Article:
October 1, 2007
Nancy Morris, U.S. Securities and Exchange Commission
Dear Nancy Morris, U.S. Securities and Exchange Commission,
The SEC is supposed to be the Investor's Advocate. But the two proposed options for shareholder proposals and director elections undermine investor rights. One would take away shareholders rights to file proxy access proposals. The second would set the bar for proposals too high, effectively blocking long term shareholders from the proxy ballot.
Corporate scandals, such as corporate spying at Hewlett-Packard, the stock options backdating scandal at UnitedHealth Group and excessive executive pay highlight the need for strong and independent boards of directors to oversee management and prevent such abuses. The costs of not allowing shareholders to act as owners are great. Enron and WorldCom hurt the economy, hurt workers and hurt retirement funds. Shareholders' ability to nominate directors would take power away CEO-dominated boards and give it back to a company's owners--its shareholders.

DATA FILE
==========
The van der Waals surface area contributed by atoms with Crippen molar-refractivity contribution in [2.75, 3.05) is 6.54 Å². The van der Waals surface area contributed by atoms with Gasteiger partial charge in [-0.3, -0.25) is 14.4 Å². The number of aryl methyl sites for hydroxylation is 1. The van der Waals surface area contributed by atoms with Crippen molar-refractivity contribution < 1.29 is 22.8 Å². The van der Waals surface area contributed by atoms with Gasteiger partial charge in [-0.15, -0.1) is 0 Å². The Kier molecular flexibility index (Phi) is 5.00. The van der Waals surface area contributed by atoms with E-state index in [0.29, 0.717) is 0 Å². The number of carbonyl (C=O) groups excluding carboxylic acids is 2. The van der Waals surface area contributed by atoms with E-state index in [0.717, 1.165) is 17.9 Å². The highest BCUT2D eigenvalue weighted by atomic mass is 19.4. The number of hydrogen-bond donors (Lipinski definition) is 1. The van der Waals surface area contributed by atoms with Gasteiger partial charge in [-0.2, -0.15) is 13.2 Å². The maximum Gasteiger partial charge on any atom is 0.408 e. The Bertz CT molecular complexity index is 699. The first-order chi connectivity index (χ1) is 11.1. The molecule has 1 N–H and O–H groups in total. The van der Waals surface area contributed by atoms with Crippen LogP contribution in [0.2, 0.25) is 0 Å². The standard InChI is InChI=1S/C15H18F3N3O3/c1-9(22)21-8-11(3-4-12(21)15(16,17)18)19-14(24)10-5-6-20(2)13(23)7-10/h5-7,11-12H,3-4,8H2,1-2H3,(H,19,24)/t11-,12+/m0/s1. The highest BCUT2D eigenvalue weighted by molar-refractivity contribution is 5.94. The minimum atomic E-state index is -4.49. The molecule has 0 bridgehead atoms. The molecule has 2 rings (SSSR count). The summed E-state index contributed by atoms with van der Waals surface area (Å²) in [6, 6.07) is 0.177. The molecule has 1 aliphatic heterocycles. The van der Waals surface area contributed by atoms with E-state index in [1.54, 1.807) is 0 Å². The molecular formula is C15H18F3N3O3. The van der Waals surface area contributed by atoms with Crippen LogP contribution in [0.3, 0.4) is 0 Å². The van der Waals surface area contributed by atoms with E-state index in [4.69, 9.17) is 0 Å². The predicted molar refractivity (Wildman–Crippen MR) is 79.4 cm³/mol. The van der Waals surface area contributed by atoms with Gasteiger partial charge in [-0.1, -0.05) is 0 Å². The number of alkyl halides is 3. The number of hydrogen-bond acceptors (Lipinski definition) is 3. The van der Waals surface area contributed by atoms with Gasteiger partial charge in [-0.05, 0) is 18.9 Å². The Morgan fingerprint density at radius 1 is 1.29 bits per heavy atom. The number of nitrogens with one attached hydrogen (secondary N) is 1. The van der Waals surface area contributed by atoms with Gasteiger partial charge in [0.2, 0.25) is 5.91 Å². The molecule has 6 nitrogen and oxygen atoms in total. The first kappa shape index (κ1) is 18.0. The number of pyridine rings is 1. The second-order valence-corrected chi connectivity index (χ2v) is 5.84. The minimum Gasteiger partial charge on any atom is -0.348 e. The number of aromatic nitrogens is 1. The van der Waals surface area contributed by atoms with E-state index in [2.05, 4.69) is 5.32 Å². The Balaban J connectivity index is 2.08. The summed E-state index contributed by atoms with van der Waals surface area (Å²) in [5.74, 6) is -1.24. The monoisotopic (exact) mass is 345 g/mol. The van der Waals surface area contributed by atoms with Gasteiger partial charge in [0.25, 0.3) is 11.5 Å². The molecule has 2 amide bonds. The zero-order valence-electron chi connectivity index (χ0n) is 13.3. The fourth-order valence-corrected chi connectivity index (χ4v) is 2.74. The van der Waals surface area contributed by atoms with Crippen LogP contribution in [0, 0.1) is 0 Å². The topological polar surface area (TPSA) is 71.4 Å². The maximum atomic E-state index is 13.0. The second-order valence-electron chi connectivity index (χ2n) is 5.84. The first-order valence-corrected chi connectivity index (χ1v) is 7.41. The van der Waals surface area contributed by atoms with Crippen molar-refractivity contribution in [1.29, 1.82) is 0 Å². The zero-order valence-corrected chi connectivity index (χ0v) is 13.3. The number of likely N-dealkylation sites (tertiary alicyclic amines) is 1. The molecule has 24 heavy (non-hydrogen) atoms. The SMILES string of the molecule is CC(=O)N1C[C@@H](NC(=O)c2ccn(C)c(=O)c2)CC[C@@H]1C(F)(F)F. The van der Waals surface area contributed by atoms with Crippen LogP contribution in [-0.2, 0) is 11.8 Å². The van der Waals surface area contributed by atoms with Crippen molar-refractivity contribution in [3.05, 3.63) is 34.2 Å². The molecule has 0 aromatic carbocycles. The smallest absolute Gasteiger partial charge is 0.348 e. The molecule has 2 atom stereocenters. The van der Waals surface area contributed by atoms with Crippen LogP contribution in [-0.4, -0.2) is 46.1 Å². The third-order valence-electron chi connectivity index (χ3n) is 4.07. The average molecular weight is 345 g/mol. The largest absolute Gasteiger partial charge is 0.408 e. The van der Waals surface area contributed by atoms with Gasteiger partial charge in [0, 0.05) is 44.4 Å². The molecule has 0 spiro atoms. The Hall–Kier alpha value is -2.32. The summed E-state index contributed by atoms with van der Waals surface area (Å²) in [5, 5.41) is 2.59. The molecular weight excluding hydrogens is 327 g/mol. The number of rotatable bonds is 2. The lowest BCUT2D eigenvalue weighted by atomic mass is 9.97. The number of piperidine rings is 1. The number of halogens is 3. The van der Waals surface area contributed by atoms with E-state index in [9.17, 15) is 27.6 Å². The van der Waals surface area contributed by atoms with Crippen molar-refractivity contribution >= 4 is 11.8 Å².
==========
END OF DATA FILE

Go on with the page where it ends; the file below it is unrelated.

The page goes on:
Additionally, the very right to file shareholder proposals is a critical investor protection. The shareholder proposal process has played a vital role in improving corporate governance and promoting greater board accountability to shareholders. It would be alarming if the SEC were to enact rulemaking that would infringe on the ability of shareholders to raise important issues with corporate management.
As an investor, I expect the SEC to protect my rights, not roll them back. I urge you to reject both proposed rules for shareholder resolutions and the election of directors.
Delegate Eleanor Norton